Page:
Djordje: A few years ago I had a chance to play with Dale Hawkins in New Orleans and it was a very interesting experience. You’ve played with him in the 1950’s. How was that?

James: It was fine, Dale was a good showman, he was a good rockabilly singer, a good rock’n’roll singer and I enjoyed it, and back then I was just learning.

Djordje: The photo of you laying down on your back while still playing with Ricky Nelson and James Burton ended up on the cover of the Los Angeles Examiner in 1958. Doing those visual bass tricks were always a big part of rock’n’roll shows. How important were those bass antics in your shows?

James: Well, that’s the only antics we ever did. Cause Ozzie didn’t want any more antics. He didn’t want anymore laying down on the job. So from then on we just stood up there and played. Most of the time I was too busy trying to figure out what I was doing, cause that was where I learned to play electric bass. Burton put that telecaster behind his head propped upon his elbows and played it laying flat on his back. I couldn’t get that rickenbacker behind my head or my elbows down so I just layed flat on my back layed it across my belly and played it.

Djordje: Why did you decide to quit such a successful band?

James: I wasn’t getting to play enough. We couldn’t play unless we were playing with Rick. We only got to play during the summer because the rest of the year we were filming (Ozzie & Harriet). I played from late 1957 to mid 1960.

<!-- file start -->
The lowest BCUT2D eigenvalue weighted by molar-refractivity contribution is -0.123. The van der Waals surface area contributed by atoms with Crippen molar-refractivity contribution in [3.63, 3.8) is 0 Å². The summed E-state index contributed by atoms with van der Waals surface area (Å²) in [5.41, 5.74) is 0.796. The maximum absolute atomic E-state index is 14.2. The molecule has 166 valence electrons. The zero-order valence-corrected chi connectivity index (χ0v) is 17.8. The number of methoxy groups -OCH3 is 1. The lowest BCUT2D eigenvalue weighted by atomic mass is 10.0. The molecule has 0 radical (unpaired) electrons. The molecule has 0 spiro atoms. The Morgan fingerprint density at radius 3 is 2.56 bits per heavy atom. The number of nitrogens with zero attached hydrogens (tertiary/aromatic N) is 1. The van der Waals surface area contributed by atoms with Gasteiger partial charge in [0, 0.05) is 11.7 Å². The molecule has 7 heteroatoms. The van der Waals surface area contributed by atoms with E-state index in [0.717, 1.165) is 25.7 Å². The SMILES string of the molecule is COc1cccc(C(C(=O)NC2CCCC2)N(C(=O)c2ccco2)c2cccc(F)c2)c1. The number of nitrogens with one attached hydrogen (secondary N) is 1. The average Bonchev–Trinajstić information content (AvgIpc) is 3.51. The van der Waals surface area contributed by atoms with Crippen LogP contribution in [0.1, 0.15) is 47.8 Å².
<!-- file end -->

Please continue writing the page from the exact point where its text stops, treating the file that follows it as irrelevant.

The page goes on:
Djordje: After you quit Nelson’s band you were replaced with Joe Osborn, who also played with Dale Hawkins and Bob Luman. He’s known for being the first call session electric bassist in LA for years, playing with bands like the Mama’s and Papa’s, Simon and Garfunkel, Kenny Rodgers, Neil Diamond and many others. Did he play upright bass back in those days and what did you think of his style?

James: He was working with Burton on Shindig the TV show that’s where he got to play with all those people. No, he didn’t play upright bass, Joe Osborn was a guitar player and he switched off and started playing bass when he went to work for Rick. Well, actually he had played electric bass for Bob and then went to Rick.

Djordje: You often sang an opening set for Jim Reeves. How big a part of your later career was singing?

James: Well, all of it. Because that’s all I did from then on (and play bass). You know after I left Jim and I went to work for Tony Douglas that’s what I did for him. We’d work four hours a night I’d sing two hours and they’d sing two.

Djordje: When did you quit your music career? With whom and where did you play after you quit Jim Reeve’s band?

James: Well, you know I had my own group (The Bobcats), that was the next time I played, for five or six years. When I disbanded with them I went to work for Tony Douglas. I moved to Athens and I worked for Tony two different times and after I left Tony I just went to working outside, you know I wasn’t playing, and I got sick and couldn’t work any more so I started back playing Wednesday night, Friday night, Saturday night and finally we added a Sunday matinee and a Sunday night to it. I did that but I kept welding for a living. I went to welding school and when I got out (of welding school) I made way yonder more money welding than I did playing. I worked clubs of and on until 1982, I guess and then I quit playing clubs. From then on the only playing I did was just jam sessions and in church, that’s all I’ve done.

Djordje: How did you tour when you had your upright bass with you?